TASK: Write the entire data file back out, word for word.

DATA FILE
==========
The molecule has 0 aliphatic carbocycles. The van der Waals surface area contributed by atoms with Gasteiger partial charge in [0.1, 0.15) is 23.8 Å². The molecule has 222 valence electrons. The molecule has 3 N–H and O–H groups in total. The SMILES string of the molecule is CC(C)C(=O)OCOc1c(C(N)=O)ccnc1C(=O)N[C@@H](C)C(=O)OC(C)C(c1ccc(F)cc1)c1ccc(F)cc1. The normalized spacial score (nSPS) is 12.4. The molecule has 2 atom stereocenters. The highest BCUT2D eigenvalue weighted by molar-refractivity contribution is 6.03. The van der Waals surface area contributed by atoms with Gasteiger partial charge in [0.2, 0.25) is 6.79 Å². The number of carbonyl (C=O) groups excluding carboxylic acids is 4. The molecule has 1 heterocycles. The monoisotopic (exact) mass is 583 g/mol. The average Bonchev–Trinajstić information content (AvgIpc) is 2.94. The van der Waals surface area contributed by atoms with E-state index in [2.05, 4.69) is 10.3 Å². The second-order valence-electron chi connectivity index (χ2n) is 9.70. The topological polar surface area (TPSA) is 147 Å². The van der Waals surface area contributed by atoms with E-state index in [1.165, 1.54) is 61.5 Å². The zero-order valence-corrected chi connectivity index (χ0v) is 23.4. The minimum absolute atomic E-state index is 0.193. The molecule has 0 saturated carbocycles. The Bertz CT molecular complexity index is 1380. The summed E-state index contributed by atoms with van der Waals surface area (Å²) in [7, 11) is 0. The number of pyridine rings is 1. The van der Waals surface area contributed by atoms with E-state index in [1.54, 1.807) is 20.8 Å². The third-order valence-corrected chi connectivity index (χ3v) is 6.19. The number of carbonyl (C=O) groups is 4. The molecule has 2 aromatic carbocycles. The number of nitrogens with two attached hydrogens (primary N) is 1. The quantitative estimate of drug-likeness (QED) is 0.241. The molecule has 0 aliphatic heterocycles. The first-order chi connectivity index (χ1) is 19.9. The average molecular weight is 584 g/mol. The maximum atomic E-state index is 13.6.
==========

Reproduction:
The molecule has 0 aliphatic carbocycles. The van der Waals surface area contributed by atoms with Gasteiger partial charge in [0.1, 0.15) is 23.8 Å². The molecule has 222 valence electrons. The molecule has 3 N–H and O–H groups in total. The SMILES string of the molecule is CC(C)C(=O)OCOc1c(C(N)=O)ccnc1C(=O)N[C@@H](C)C(=O)OC(C)C(c1ccc(F)cc1)c1ccc(F)cc1. The normalized spacial score (nSPS) is 12.4. The molecule has 2 atom stereocenters. The highest BCUT2D eigenvalue weighted by molar-refractivity contribution is 6.03. The van der Waals surface area contributed by atoms with Gasteiger partial charge in [0.2, 0.25) is 6.79 Å². The number of carbonyl (C=O) groups excluding carboxylic acids is 4. The molecule has 1 heterocycles. The monoisotopic (exact) mass is 583 g/mol. The average Bonchev–Trinajstić information content (AvgIpc) is 2.94. The van der Waals surface area contributed by atoms with E-state index in [2.05, 4.69) is 10.3 Å². The second-order valence-electron chi connectivity index (χ2n) is 9.70. The topological polar surface area (TPSA) is 147 Å². The van der Waals surface area contributed by atoms with E-state index in [1.165, 1.54) is 61.5 Å². The zero-order valence-corrected chi connectivity index (χ0v) is 23.4. The minimum absolute atomic E-state index is 0.193. The molecule has 0 saturated carbocycles. The Bertz CT molecular complexity index is 1380. The summed E-state index contributed by atoms with van der Waals surface area (Å²) in [7, 11) is 0. The number of pyridine rings is 1. The van der Waals surface area contributed by atoms with E-state index in [1.54, 1.807) is 20.8 Å². The third-order valence-corrected chi connectivity index (χ3v) is 6.19. The number of carbonyl (C=O) groups is 4. The molecule has 2 aromatic carbocycles. The number of nitrogens with two attached hydrogens (primary N) is 1. The quantitative estimate of drug-likeness (QED) is 0.241. The molecule has 0 aliphatic heterocycles. The first-order chi connectivity index (χ1) is 19.9. The average molecular weight is 584 g/mol. The maximum atomic E-state index is 13.6.